Several of the most opulent hotels in the region offer high tea, among them Dubai's Burj Al Arab, the Emirates Palace. (You'll find tea service at Jumeirah at Etihad Towers in Abu Dhabi and the Al Bustan Palace outside Muscat, as well.) The attraction of this tour is the lavish interiors of the hotels, so over-the-top that they're tourist attractions in themselves, all splashing fountains, gleaming marble and gold fittings.
Each offering is slightly different. At the Etihad Towers, for example, tea is on the 74th floor, while at the Burj Al Arab, it's in a private room. At the Emirates Palace, you dine in the vast, chandeliered lobby. Here, you can expect tiny iced cakes adorned with gold leaf, with miniature chocolate hotel logos and the daintiest of sandwiches. Best of all is the gold cappuccino (at extra cost), a logo-ed coffee sprinkled with more gold leaf. It's not often you get to sip actual gold.
Khasab is a bleak little town, straggling inland from the tip of Oman's striking Musandam Peninsula, all rugged mountains and deep fjords. Dhows (traditional wooden fishing boats) line up at the dock, taking passengers on cruises along the longest fjord, their decks adorned with Arabian rugs and cushions for lounging.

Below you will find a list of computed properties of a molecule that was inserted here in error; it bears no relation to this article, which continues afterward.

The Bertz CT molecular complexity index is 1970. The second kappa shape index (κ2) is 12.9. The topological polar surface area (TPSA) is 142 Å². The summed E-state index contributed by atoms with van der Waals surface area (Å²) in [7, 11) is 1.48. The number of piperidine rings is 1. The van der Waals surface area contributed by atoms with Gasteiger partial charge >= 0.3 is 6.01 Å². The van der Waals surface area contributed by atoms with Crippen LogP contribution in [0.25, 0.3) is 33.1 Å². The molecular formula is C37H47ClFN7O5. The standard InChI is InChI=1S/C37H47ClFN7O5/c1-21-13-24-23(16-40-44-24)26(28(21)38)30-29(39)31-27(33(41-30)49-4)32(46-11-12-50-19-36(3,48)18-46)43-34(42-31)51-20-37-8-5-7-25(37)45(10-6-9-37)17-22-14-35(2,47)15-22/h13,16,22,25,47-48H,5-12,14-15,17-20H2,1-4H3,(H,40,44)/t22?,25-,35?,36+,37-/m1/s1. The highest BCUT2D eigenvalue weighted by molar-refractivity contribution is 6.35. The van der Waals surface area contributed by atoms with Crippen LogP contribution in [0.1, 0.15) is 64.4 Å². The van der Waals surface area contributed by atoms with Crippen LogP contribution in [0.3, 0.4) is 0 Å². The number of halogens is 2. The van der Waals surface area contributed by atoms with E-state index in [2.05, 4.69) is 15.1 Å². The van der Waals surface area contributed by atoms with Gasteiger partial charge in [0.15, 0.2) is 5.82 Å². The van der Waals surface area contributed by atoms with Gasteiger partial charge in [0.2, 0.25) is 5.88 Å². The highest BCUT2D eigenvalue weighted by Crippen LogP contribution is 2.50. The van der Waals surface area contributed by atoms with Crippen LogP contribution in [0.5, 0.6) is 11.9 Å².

You'll see towering limestone cliffs that plunge straight into the clear water, where locals from sleepy waterfront hamlets fish in winter (they head up to mountain pastures in the hot summer to tend their goats, when the fish retreat to cooler, deeper waters). Humpback dolphins are a common sight and often swim alongside the dhow.
There are different offerings, from fruit and soft drinks to a full barbecue lunch onboard. Most trips make a swimming stop, although occasional swarms of tiny jellyfish are a deterrent; pack a rash vest if you want to swim.
There's something exhilarating about swimming in the cool, green waters of a wadi (a seasonal river bed) in the middle of the desert. There are several combinations of wadi bashing tours from Muscat, but essentially, you drive along the coast to the fishing village of Quriyat to see the local fish market before turning inland and bumping off road (or "bashing") through palm oases and tiny villages, and along the dried-up river beds into the mountains.
If anything, it's worth doing this tour as the scenery is so beautiful and such a contrast to the flat desert and high-rises of the United Arad Emirates (UAE). Most tours stop at the deep Wadi Al Arbaeen for a picnic lunch and a swim, so pack your swimming things.
These two magnificent and contrasting structures are often combined into one shore excursion from Abu Dhabi. Your first stop is the Louvre, this one open since 2018 and as breathtaking for the beauty of the building as for the art. Designed by French architect Jean Nouvel, the waterfront gallery is topped by a vast dome. Sunlight filters through as it would through the leaves of a palm grove. The art is beautifully displayed, with items grouped to tell the story of humanity in 12 chapters. It's really worth getting one of the museum guides to take you around, as there's much to learn.